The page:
Things have been rough for the White Sox in July. A 7-15 record, injuries have kept Eloy Jimenez and Tim Anderson out for either all of it (Anderson) or part of it (Eloy). They were swept by the Royals and A’s, and after showing some life against the Rays, they chucked that into the bin by laying an egg against the Marlins and Twins.
In the grand scheme, their July record doesn’t matter. Whether the Sox compete or don’t as soon as next year won’t be because of a couple wins not gotten in this month. Unless you’re using it as a referendum on Ricky Renteria, though most concluded long ago that when the Sox matter in the standings again, Ricky is going to get himself left by the side of the road and chasing a piece of meat tossed out of the car as it speeds away. Again.
Still, the month has been rough for Lucas Giolito. After a May and June that got him to the All-Star game, introduced him to the top echelon of pitchers in the AL, July has seen a 7.08 ERA, and a slash-line against of .291/.358/.547. That’s some bad slashes right there. Certainly if Giolito were to have this current balls-up continue through the rest of the second half, one would have to reconsider the projection of him on top of a rotation next year.
However, if you’re a Sox fan you don’t have to worry, because that looks unlikely.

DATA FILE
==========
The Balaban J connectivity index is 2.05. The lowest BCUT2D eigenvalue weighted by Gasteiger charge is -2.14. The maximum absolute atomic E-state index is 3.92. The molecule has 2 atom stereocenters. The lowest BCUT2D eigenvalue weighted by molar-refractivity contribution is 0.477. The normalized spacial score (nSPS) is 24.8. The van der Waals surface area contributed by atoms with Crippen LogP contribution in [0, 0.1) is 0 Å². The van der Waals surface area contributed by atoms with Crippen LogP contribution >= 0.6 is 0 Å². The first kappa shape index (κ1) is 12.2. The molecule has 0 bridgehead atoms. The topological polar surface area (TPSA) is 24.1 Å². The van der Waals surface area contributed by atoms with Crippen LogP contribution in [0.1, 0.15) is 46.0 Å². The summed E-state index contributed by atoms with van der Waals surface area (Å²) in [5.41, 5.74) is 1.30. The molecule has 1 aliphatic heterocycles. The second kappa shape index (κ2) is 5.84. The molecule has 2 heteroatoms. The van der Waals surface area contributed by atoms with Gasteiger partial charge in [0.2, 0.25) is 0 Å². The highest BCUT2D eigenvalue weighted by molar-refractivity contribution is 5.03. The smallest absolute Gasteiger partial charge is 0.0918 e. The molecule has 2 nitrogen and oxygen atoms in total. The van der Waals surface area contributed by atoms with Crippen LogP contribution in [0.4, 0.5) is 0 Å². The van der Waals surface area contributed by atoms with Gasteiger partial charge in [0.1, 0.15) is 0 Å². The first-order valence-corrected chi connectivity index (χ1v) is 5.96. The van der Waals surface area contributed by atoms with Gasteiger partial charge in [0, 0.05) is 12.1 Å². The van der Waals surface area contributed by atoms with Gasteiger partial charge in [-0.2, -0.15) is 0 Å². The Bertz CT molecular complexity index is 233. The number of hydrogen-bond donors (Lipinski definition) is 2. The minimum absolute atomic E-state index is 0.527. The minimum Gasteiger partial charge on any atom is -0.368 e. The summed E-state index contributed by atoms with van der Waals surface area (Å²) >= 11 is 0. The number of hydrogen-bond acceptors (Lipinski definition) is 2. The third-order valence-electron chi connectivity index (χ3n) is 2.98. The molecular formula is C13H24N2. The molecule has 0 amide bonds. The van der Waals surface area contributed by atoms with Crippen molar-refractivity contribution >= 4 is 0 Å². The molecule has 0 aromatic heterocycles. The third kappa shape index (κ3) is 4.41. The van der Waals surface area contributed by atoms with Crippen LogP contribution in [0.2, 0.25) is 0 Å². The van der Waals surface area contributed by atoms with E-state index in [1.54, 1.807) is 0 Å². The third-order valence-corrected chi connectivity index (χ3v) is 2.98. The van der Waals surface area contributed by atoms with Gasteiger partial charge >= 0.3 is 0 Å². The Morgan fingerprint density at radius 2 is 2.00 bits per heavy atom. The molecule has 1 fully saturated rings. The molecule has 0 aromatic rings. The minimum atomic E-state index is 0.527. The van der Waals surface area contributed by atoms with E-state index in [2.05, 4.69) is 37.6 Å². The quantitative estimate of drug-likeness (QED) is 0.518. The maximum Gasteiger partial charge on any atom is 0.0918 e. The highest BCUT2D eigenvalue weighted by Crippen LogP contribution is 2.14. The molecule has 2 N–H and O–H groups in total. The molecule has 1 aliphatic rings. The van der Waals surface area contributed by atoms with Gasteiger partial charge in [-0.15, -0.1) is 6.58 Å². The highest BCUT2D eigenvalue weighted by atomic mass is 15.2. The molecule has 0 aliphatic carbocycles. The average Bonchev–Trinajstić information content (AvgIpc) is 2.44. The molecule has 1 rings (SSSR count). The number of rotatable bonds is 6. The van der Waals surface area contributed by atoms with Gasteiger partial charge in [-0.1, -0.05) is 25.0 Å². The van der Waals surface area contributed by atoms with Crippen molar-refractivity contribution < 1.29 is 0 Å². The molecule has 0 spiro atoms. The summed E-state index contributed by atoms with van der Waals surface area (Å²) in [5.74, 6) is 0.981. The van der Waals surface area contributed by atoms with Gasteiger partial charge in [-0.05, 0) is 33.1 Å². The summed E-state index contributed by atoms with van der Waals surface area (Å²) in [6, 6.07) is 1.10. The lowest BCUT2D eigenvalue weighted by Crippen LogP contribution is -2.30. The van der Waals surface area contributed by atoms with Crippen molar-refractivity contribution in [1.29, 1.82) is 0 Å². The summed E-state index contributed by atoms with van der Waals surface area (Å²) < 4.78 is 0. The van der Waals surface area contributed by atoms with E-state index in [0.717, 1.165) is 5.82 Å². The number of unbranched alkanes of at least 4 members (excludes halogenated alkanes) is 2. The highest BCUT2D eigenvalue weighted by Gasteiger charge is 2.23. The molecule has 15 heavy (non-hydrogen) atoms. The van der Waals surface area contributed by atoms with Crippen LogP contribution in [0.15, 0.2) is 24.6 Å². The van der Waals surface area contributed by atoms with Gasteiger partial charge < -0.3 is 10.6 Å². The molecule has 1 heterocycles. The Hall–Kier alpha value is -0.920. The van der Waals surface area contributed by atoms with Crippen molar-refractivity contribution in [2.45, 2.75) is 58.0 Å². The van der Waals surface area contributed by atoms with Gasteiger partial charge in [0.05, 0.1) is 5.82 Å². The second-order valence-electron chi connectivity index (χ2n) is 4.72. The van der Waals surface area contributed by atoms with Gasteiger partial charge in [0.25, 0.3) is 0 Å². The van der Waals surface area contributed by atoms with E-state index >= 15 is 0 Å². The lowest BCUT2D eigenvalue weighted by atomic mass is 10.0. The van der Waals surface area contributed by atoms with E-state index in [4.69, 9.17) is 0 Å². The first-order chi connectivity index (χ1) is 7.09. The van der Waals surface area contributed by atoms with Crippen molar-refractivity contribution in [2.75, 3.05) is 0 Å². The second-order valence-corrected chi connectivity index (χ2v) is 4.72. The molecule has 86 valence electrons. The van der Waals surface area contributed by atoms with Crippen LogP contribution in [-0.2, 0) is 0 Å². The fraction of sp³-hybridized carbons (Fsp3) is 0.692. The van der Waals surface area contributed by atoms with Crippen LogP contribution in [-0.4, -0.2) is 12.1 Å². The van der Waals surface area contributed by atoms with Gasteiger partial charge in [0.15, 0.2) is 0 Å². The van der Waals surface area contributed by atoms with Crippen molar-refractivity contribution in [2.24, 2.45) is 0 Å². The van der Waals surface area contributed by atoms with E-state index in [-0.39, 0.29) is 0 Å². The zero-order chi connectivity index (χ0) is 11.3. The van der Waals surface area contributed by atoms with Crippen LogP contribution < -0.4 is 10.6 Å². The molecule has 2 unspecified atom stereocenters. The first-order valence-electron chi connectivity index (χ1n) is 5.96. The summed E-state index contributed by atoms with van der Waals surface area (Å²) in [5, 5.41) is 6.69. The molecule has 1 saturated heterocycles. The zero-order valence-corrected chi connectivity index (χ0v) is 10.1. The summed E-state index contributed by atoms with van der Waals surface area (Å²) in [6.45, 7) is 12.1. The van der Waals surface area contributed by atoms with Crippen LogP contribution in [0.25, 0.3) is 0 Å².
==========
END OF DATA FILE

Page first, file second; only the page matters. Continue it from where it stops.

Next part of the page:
The overriding factor on Giolito this month has been luck. In that he can’t seem to get any. Some of it is a bit of a correction, as in May and June, Gio’s left-on-base percentage was 84% and 90.5%. In July it’s 63%, which is about 12 points lower than average. So far more runners he’s letting on are scoring, which basically speaks to sequencing. And there are more getting on base against him because his BABIP in July is .357, just about 80 points above his season mark.
Because Gio isn’t giving up any different contact. His line-drive rate is actually lower in July than it was in May and June. His hard-contact rate is lower than it was in May, and only three points higher (31.8 vs. 28.1) than it was in June. It’s just more of those baseball are falling, though the Sox defense in spots could have something to do with it as well. Still, this is mostly bad fortune.
That doesn’t mean everything is rosy, though most of it will be corrected simply by regression and what not. As I mentioned in the Royals recap, Gio’s change-up has lost just a touch of bite.
Now it’s been the same in June as it was in July, which speaks to luck again, but isn’t getting off the barrel or bats quite as much. You can see that in the greater amount of slugging against it:
That’s against both righties and lefties, but Gio mostly throws the change against lefties. It’s movement away from them, as with most change-ups from right-handed pitchers, that’s the key. But it’s actually righties who have been crushing the change this month, slugging 1.200 against it even though he throws it about half as often to them as he does to lefties. And the difference from earlier in the season is that he’s been leaving it up too often:
These are easy corrections though, and as soon as Gio’s metric even out, things should be fine. He has to throw the change to righties sometimes, as otherwise he’s just fastball-slider, but when he keeps it low and in, he’ll find the mark once again.